Spring Break didn’t feel all that much like a vacation this year. This COVID craziness has me experiencing an acute case of cabin fever like everyone else, what with the complete lack of human contact I’ve had in recent weeks.
Maybe it is the slowdown of time at home, and the breakup of the rhythm of days, but it feels like this whole season is now lost to me. It makes me think of bears hibernating in their dens wintering over. Only I’m hunkered down with internet and junk food.
I’m used to seeing dozens of people within the span of a day at times, being out in the community and taking part in meetings and events and trading handshakes and hugs depending on the person.
Now I’m forced to rely on conference calls and video meetings where all the fun of interactions loses its flavor through the distance of the digital world. The meetings are more to the point and shorter in length at least.
School is closed through the end of May. Students already feeling the rise of senioritis in their spirits saw the pomp and circumstance or their final months in school — prom, finals and graduation — put on hold and to be determined as of date and time for now.
Then there’s the loss of high school sports for the rest of the spring season, the moratorium of NASCAR racing and Major League Baseball. There’s no March Madness, NBA Finals, Kentucky Derby and Olympics this summer in Tokyo.
I am truly saddened we are all missing out on the last half of Rockmart’s Ty Floyd season on the mound, but I still expect that we will see some great baseball from him in the not too distant future.
We’re all missing the Cedar Valley Arts Festival that was supposed to happen later this month, and we missed Welshfest, and various other things I’m used to covering this time of year on the calendar.
Social distancing is definitely hard on people. This situation we’re in feels more akin to a blizzard without the snow. It is lousy being stuck indoors during a time of year when we are used to being outside and busy.
One silver lining of this situation is that the annual suffering of allergy season isn’t so hard being stuck inside for the most part. The pollen count is still disgustingly high, covering every vehicle in a thick yellow layer of dust only briefly washed away by April showers. It at least remains a physical reminder of the world continuing onward even if it feels like we’re frozen in time.
Spring is in full swing and at the same time it is a season now completely lost in the regular course of our history. I’m hoping that come the end of April the Shelter in Place order will be lifted and we can get back to some sense of normal life.
The great upheaval in our routines and having no shared comfort in hard times is one of the real frustrating points of this crisis. Usually people come together in all the different public places now shut down for comfort of the love of friends and family; to hold candlelight vigils and pray in church.
Now we rely on Facetime and talking through windows and screen doors when we want to share our grief and show support. It is living in a contradiction: We are having to establish greater connection with one another while we maintain physical disconnection.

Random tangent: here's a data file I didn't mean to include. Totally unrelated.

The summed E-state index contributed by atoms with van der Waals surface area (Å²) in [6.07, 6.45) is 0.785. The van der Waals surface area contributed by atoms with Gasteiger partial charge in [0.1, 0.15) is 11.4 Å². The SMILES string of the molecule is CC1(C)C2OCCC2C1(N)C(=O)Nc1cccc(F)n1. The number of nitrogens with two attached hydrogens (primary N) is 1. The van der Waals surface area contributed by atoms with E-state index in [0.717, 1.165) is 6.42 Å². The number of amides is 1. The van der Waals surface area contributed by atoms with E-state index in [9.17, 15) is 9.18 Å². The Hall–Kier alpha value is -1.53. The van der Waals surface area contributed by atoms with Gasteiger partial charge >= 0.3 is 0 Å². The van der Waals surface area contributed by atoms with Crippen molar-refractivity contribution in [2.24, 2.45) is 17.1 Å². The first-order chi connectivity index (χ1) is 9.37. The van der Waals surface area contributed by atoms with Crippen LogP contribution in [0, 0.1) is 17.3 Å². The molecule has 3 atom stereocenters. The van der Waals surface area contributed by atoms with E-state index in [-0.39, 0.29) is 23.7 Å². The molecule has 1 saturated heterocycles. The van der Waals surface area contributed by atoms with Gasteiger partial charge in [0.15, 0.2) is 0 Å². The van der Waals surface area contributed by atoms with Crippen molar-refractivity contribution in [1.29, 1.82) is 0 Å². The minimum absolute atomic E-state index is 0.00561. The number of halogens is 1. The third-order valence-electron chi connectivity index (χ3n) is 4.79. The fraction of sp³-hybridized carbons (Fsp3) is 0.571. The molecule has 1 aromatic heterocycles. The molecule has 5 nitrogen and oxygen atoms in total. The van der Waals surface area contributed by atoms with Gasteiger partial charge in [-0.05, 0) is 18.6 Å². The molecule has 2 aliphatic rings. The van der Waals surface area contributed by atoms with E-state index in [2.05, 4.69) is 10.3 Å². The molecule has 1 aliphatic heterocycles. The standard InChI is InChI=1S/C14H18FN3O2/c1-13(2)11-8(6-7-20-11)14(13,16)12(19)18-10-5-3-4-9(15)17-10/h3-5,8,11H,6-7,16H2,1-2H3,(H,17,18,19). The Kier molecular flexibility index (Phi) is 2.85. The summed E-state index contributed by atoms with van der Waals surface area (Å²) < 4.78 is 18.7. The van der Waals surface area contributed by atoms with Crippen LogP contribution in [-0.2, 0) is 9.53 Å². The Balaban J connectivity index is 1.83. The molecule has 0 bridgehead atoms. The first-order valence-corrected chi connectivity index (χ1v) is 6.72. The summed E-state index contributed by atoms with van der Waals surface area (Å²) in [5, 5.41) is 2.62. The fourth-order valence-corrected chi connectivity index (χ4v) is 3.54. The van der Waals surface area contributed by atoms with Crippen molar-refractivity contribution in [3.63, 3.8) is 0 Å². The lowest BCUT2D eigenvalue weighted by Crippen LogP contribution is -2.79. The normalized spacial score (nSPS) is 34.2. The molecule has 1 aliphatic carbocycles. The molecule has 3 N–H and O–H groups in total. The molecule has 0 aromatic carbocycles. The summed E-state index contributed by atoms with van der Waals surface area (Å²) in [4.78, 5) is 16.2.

COVID-19 is the complete focus of our attention as Americans on a state-by-state level with varying rules were ordered to stay home unless absolutely necessary for them to go out. My job forces me onto the roadways at the very least from time to time, and I’m noticing that for the most part the guidelines are working.
Locally the number of people driving around dropped dramatically. Here’s something that should surprise no one as a result of the Shelter in Place order: traffic accidents are trending down for the most part with less vehicles on the road.
Crime is also down along with arrests, with people home and opportunity for theft or burglaries greatly hindered. Another silver lining we can all be thankful for in this situation.
While increasingly I notice individuals putting on masks and gloves when they go out, not everyone is following the guidance. I know people have to shop, get medicine and our friend chaos still interrupts lives in all sorts of ways.
I’ll continue to preach the following good advice: just be careful out there. Use the guide in this week’s edition to take a t-shirt and make a face mask. Continue practicing good common sense on the six feet rule from one another. Wash your hands on a regular basis. (My digits have never been so clean.)
I’m getting better about following the guidelines, but it isn’t fully ingrained into my routine yet. The gloves come off and into a trash bag as soon as I get into the car after delivering orders for the restaurant, or getting out and about on random quick jaunts around the county for groceries or to have a quick meeting with folks.
If I have the gloves left, and haven’t left the mask in a different pair of pants.
I’ve heard stories from workers that there are some who impatiently reach behind employees stocking shelves. That bothers me for various reasons, especially when distance from one another is a matter of life and death currently. As Mama says all the time: y’all know better. Don’t do that kind of stuff.
I’m willing to admit I groaned a bit with the news that the Shelter in Place order was being extended to April 30. Yet when I talk to people in the know, they are glad to see the models adjusting downward for COVID-19’s spread, but wonder what might happen with a return appearance of the virus in the fall.
These and many other things are keeping me up at night in worry for everyone. Yet I remain hopeful and confident that if we continue to follow the guidelines put forth, if we all continue to be careful and diligent about our movements in the community and we remain polite and positive we will get through this together.
Let this be a short litany for a lost spring, and not one that continues into the rest of the year.